I almost never think of myself as an MBA – that whole business school thing was just a serious overreaction to finding myself, at age 29, a.) married; b.) working for an insurance company; and c) possessed of a Great Books degree plus a bunch of classes in art and other useless things that screamed: unemployable dilettante! At least, to the kind of employer I thought I might need to impress.
So I hied myself off to the nearest state university where I could get an MBA on the cheap, so that, you know, employers would take me seriously. Here’s what I learned:
– The MBA process is a filter much more than training. Enduring to the end is the chief qualification for graduation, as opposed to mastering any particular skills. I learned more about business from my dad and from the first few weeks on the job than in a couple years of business school. By far.
What the degree tells businesses is that you’ve been properly vetted: the holder of an MBA has a fairly high threshold for administrative BS, for processes that don’t make much sense, and for following orders in order to achieve a goal. Also, the MBA holder must really want to work in management and has made peace with what that means: you’re OK with your life’s work being helping rich people make more money.
Those are really the key qualifications. To put it the other way around: imagine you’re hiring for a big bank. Do you want to risk that the bright young thing sitting before you may up and decide, a few months in, that they can’t work in a huge bureaucracy, that they have moral qualms about some of the processes by which the bank makes money, or really want to try out living as a free lance photographer? No, better to have some other institution set up to take that risk for you.
– There are far too many people who, with a little training, could do the typical MBA’s job. The goal of business school is to winnow that crowd down, not to create more qualified people. I often think of people I know who could do the typical MBA’s job, bit who, for whatever reasons, haven’t wanted to go to yet more school, or didn’t get the opportunity.
It’s embarrassing, really – to get an MBA level salary, people in other professions need to do tons more study and work, really master real skills, and work their way up the organization, while the MBA is assumed to be on the side of management and owners, and so is paid handsomely for – what, exactly? Looking after ownership’s interests, mainly.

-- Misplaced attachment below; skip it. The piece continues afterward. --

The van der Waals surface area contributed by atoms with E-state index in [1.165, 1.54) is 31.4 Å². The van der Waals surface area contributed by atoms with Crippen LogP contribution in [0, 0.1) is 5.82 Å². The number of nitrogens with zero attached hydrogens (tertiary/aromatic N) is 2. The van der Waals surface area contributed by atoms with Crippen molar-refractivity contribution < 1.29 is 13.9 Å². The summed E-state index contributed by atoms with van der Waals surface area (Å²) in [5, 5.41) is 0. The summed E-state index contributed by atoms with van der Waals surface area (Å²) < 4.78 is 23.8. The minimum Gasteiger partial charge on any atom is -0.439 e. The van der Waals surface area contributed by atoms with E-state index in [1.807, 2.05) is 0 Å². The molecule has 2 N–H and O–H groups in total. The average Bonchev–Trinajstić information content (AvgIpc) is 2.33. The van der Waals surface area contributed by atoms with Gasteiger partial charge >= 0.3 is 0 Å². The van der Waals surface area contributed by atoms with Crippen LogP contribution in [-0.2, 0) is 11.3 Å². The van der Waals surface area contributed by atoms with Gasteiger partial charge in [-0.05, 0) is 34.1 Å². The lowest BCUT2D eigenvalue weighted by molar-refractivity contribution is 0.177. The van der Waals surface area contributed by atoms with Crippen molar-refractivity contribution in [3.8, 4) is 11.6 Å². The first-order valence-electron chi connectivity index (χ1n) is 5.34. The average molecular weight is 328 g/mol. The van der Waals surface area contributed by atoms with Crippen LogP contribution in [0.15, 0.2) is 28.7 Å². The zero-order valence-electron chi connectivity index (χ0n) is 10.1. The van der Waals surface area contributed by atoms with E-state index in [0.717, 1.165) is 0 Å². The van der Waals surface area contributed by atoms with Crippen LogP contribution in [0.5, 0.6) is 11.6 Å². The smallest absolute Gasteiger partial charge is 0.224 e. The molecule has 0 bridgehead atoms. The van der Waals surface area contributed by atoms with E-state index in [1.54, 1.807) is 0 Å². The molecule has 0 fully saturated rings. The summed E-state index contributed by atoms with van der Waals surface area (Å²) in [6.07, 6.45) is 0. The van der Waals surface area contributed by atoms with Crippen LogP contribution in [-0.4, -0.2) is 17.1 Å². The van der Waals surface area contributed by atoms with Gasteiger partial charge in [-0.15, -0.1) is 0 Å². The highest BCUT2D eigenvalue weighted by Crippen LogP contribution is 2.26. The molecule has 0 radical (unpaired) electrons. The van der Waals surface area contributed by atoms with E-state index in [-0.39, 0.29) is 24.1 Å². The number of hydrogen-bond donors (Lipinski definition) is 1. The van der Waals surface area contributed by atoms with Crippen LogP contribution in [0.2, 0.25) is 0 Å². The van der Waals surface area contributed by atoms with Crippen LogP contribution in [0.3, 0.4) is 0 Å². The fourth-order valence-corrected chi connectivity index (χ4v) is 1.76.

So, your typical MBA has to believe that ‘right-sizing’ or whatever euphemism one chooses for firing people so that the owners can get richer is a good thing – economic efficiency, and all that. He must think such things as ‘marketing to failure’ are OK, virtuous, even. That’s where, for example, a shoe company keeps adding channels – shoe stores – into a territory until they (the shoe stores) start going out of business – that’s how you know you’ve got the maximum number of outlets within a territory. Too bad for the shoe stores. Fire older, expensive employees before they become eligible for retirement, and replacing them with cheaper, younger workers? OK! Targeting kids for marketing stuff that’s objectively bad for them – hey, it’s the (very probably scarce or non-existent) parents’ job to police that, even if the only way the marketing works is if way more junk is sold than could be healthily consumed. And so on.
Me? I help gigantic corporations avoid playing income tax. Or, as we in the industry say, I help increase finance efficiency by leveraging tax arbitrage opportunities in equipment acquisitions. (In my defense, I just help my clients take advantage of the tax code in exactly the way the tax code was written to promote. No, really. Of course, whoever pays the piper gets to write the tax code….)
So, are MBAs evil? It is at least as possible for an MBA to be virtuous as, say, a Roman soldier, and the temptations to bullying and greed might even be comparable. Jesus seemed to think Roman soldiers could behave – he didn’t say ‘stop being Roman soldiers’ after all. And, it can be said that both MBAs and Roman soldiers did have an essentially good and valuable role to serve (if you doubt it, see, respectively, the Soviet Union and the barbarian invasions).
The real issue, then, if one to compare my job with a teacher’s job*: It’s possible for an MBA to do no harm, and even to do good. Not, perhaps, likely, but possible. Is it possible for a teacher, however personally virtuous, to not forward the inexorable goals of the state by his work? Say, in my classroom, kids are treated with respect and cut some slack, and I don’t try to consume their lives outside the classroom with homework, and I love them as I ought – so? Does the good I do offset the evil done elsewhere? Does the good MBA nonetheless further the evil aims of many corporations?
Worth thinking about.
*specifically, a teacher working within the compulsory state-run model – piano teachers, for example, get a pass here.